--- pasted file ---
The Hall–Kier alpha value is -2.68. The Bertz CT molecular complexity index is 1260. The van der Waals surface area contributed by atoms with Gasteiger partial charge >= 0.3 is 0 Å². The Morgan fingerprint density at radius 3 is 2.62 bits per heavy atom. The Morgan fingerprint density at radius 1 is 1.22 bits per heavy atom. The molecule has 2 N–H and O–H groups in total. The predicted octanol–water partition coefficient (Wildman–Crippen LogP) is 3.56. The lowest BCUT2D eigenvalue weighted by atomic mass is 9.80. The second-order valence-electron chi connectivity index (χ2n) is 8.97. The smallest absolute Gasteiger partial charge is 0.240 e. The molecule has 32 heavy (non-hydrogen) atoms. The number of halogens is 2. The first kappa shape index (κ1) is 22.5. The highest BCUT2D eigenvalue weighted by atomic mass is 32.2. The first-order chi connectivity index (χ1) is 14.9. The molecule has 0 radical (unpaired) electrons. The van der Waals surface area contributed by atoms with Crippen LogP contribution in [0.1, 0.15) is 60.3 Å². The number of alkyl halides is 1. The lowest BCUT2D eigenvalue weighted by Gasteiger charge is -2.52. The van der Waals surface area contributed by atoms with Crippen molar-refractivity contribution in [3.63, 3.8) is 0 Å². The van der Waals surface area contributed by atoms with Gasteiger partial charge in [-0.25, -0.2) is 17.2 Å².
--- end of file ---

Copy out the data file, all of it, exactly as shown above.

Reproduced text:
The Hall–Kier alpha value is -2.68. The Bertz CT molecular complexity index is 1260. The van der Waals surface area contributed by atoms with Gasteiger partial charge >= 0.3 is 0 Å². The Morgan fingerprint density at radius 3 is 2.62 bits per heavy atom. The Morgan fingerprint density at radius 1 is 1.22 bits per heavy atom. The molecule has 2 N–H and O–H groups in total. The predicted octanol–water partition coefficient (Wildman–Crippen LogP) is 3.56. The lowest BCUT2D eigenvalue weighted by atomic mass is 9.80. The second-order valence-electron chi connectivity index (χ2n) is 8.97. The smallest absolute Gasteiger partial charge is 0.240 e. The molecule has 32 heavy (non-hydrogen) atoms. The number of halogens is 2. The first kappa shape index (κ1) is 22.5. The highest BCUT2D eigenvalue weighted by atomic mass is 32.2. The first-order chi connectivity index (χ1) is 14.9. The molecule has 0 radical (unpaired) electrons. The van der Waals surface area contributed by atoms with Crippen LogP contribution in [0.1, 0.15) is 60.3 Å². The number of alkyl halides is 1. The lowest BCUT2D eigenvalue weighted by Gasteiger charge is -2.52. The van der Waals surface area contributed by atoms with Crippen molar-refractivity contribution in [3.63, 3.8) is 0 Å². The van der Waals surface area contributed by atoms with Gasteiger partial charge in [-0.25, -0.2) is 17.2 Å².